Non-nutritive sucking and breastmilk

Research has proven that non-nutritive sucking (NNS), which involves giving your baby something in their mouth to suck such as a dummy or your finger, encourages the development of sucking and swallowing reflexes which is especially important for OA/TOF babies (Sherwood Forest Hospitals, 2020). It is important to discuss NNS with your baby’s SALT team and surgeons before commencing, to ensure that it is safe to do so. Your baby in time may then be able to progress to dummy/finger dips (dipping a dummy/your finger into your EBM for them to taste), which can help them to begin to learn the taste of your breastmilk ready for when they start to feed orally. Research has shown that doing so can reduce the length of time it takes to establish breastfeeding and can also decrease levels of stress hormones and pain (Orovou, 2022). It may also be possible to offer an “emptied” breast (a breast that has been recently fully expressed) to your baby as a method of providing NNS, but this will need to be discussed with your SALT and surgical teams beforehand to establish how appropriate this will be for your baby.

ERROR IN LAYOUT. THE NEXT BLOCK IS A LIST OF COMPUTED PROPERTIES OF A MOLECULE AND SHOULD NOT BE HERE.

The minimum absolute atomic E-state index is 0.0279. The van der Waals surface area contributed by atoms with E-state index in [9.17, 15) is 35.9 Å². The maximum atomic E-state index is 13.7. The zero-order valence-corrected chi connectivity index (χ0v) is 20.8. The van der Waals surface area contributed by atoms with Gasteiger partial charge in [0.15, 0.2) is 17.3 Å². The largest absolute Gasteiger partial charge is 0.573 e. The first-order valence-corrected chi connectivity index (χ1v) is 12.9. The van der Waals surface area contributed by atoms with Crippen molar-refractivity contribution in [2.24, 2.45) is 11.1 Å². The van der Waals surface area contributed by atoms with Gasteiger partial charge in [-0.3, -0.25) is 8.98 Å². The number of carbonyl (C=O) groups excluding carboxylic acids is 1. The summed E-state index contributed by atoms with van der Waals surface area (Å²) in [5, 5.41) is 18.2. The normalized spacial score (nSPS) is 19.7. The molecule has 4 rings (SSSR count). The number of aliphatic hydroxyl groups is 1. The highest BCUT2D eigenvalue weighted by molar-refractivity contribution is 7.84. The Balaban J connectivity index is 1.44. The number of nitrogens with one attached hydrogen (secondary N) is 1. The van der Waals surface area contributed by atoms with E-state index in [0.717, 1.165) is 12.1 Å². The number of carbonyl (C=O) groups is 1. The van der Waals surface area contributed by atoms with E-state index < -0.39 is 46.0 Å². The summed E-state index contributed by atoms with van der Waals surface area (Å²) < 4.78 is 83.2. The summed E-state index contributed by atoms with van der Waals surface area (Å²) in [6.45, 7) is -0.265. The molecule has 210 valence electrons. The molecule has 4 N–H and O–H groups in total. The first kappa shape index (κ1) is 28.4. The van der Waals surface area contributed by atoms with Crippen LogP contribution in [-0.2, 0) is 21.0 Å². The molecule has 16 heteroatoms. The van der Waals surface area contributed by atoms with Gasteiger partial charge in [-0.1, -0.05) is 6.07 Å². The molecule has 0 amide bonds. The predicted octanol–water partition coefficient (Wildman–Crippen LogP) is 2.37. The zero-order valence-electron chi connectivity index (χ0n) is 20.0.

Other benefits of EBM

EBM can also be used in providing mouth care, or buccal care, to your baby, in agreement with your NICU and SALT teams. This involves putting tiny drops of your EBM into your baby’s mouth and onto their lips and it can be beneficial to begin doing so within the first few hours of life. Breastmilk’s unique antimicrobial and moisturising properties can help to keep your baby’s mouth and lips healthy and improve comfort, especially as your baby may be receiving many oral procedures such as suctioning and intubation. (The Northern Neonatal Network, 2017). Using your milk can also support the development of your baby’s taste and smell senses until they are able to feed (Aoyama, 2010). Spending time doing these small tasks for your baby can help you to feel closer to them and reassured that you are making an important contribution to their care even though you may not be able to hold or breastfeed them just yet.